NTSB Identification: LAX99LA293.
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Accident occurred Wednesday, September 01, 1999 in DELHI, CA
Probable Cause Approval Date: 05/09/2001
Aircraft: Bell 206B, registration: N59551
Injuries: 1 Uninjured.

NTSB investigators may not have traveled in support of this investigation and used data provided by various sources to prepare this aircraft accident report.

The pilot reported that the engine rpm began decreasing during the takeoff climb, about 200 to 300 feet agl, while he was over a grove of trees. He extended his autorotative glide to make it past the trees, which resulted in a further decrease of main rotor rpm. The helicopter landed hard, about 20 to 30 miles per hour of forward velocity, and rolled over. Postcrash examination by a FAA inspector revealed no evidence of mechanical malfunction; however, the fluid found in the airframe fuel filter and mechanical fuel pump screen was noted to be about 90 percent water. About 30 percent of the fluid found in the Ceco fuel system screen was also water. The FAA inspector reported that the fuel cap was loose in the opening and did not appear to seal properly; the shaft seal was worn in the cap and the cap locking mechanism was not adjusted properly. When the fuel cap was removed, the inspector noted that the bottom of the fuel filler opening was deformed from the fuel nozzles being inserted in the opening. The pilot reported that he had washed the helicopter the night before the accident. He further reported that during the preflight he had drained fuel from the airframe fuel filter and fuel sump and hadn't noted any water or contaminants.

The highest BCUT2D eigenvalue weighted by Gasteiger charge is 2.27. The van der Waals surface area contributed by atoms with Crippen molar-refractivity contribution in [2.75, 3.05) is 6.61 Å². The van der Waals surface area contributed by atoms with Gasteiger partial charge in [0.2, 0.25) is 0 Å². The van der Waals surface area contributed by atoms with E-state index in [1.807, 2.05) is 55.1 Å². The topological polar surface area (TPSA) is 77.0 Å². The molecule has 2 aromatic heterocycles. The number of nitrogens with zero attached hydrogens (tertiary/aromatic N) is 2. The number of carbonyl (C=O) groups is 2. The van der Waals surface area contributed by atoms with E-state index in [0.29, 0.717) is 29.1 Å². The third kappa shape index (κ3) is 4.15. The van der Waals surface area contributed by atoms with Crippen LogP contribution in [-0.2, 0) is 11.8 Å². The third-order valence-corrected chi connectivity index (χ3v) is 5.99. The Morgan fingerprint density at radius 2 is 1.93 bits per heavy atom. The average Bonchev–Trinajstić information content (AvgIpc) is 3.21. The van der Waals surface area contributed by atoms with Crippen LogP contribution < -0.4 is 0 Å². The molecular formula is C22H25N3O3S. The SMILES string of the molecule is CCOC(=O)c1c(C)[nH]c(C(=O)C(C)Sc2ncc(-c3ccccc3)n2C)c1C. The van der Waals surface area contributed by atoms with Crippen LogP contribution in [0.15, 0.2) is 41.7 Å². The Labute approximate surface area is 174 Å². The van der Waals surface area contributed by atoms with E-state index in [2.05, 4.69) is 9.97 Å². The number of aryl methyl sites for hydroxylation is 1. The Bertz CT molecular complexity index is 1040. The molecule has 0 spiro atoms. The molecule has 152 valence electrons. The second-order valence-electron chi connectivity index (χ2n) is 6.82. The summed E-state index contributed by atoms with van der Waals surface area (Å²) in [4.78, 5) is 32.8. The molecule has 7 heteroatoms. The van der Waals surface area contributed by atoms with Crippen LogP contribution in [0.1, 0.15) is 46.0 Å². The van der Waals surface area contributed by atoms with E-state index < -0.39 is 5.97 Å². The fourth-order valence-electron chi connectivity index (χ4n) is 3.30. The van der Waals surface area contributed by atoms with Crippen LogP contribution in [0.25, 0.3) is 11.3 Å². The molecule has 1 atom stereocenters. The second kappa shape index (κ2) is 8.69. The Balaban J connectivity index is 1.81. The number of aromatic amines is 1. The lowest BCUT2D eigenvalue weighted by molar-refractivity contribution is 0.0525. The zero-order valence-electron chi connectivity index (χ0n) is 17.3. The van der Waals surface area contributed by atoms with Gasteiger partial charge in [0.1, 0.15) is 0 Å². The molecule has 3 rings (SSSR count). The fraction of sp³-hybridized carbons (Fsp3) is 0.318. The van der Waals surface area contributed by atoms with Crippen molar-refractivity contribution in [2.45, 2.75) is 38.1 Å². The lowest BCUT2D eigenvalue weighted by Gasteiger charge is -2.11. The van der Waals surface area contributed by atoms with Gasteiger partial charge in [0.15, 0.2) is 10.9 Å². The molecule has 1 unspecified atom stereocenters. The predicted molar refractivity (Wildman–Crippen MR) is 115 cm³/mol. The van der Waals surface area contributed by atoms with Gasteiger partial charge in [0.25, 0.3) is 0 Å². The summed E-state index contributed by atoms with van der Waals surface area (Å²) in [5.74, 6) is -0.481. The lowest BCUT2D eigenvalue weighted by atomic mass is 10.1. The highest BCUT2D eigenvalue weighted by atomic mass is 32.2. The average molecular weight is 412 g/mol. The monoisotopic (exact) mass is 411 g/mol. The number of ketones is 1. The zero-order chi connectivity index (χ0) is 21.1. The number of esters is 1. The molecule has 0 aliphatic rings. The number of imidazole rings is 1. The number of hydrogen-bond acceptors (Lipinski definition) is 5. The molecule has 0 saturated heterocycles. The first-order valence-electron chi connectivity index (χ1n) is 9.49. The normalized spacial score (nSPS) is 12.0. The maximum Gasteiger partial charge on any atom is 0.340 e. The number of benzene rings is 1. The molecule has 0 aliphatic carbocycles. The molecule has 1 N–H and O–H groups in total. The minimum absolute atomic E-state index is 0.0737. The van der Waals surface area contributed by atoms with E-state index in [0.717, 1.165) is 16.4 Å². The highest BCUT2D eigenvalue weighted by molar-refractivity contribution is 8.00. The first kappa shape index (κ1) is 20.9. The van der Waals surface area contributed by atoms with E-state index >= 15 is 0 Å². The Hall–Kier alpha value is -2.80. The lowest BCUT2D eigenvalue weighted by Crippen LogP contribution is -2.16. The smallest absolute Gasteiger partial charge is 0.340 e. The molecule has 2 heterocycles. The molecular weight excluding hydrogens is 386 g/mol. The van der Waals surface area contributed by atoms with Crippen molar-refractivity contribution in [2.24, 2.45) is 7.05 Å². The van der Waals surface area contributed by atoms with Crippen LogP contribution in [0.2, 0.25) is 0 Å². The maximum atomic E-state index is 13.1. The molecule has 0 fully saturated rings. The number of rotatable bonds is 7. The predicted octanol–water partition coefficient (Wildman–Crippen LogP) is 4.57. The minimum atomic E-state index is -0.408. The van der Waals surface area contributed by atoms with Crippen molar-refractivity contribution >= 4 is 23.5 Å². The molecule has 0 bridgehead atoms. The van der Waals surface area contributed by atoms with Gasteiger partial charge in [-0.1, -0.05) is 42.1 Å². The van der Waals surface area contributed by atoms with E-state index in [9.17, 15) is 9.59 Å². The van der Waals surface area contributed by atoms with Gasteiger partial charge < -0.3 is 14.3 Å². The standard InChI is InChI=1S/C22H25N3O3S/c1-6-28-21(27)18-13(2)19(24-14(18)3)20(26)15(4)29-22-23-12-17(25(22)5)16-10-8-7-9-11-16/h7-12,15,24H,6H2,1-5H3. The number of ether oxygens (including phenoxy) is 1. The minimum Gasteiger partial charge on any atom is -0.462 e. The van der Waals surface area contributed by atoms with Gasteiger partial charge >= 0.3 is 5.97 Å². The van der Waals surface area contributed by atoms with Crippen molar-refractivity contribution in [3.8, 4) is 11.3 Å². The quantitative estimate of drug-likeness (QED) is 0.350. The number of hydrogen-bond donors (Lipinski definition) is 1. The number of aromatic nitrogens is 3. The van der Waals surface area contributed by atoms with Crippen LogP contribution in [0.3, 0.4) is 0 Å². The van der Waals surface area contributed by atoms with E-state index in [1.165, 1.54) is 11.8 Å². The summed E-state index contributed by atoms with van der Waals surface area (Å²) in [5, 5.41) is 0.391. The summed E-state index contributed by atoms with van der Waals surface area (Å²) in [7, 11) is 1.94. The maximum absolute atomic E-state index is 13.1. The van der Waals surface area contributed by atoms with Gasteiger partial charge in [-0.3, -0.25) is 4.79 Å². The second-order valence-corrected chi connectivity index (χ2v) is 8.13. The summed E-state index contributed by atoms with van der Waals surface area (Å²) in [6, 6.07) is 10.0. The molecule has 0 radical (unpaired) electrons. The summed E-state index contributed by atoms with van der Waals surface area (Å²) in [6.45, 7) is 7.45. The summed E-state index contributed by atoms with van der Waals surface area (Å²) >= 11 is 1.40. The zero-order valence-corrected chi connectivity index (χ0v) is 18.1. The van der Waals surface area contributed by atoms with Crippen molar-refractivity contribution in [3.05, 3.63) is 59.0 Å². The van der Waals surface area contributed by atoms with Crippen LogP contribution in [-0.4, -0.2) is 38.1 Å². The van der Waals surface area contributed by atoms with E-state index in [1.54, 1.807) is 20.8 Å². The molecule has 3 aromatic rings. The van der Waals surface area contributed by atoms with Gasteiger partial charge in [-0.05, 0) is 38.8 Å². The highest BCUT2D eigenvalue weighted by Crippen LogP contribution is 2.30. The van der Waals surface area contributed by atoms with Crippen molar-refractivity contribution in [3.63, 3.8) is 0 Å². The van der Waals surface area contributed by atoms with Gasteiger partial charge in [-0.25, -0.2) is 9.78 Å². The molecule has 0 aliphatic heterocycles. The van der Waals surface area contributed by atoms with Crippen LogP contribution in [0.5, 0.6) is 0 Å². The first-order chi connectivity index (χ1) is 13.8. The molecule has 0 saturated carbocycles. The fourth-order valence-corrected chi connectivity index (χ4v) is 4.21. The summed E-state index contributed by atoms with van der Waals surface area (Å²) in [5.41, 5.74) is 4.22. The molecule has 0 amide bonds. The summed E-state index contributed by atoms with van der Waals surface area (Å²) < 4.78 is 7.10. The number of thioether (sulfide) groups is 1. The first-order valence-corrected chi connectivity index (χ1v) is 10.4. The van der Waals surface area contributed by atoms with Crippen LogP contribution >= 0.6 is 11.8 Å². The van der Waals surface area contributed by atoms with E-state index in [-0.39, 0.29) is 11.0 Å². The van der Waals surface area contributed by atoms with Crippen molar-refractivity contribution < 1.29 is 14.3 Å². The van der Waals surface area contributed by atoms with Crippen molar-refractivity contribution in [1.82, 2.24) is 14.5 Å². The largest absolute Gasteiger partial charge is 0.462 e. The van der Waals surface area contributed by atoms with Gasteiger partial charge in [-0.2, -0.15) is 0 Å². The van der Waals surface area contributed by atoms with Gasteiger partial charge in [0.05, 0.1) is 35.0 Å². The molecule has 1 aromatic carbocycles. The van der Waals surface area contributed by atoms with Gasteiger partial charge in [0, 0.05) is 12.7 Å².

The National Transportation Safety Board determines the probable cause(s) of this accident to be:

The loss of engine power due to the pilot's inadequate preflight, which failed to detect water contamination of the fuel system. The operator's inadequate maintenance of the loose fitting fuel cap and the deformed filler opening, which allowed water to leak into the fuel tank, were also causal. A factor in the accident was the trees along the autorotative flight path, which required the pilot to stretch the glide and resulted in a low main rotor rpm situation for the landing flare.

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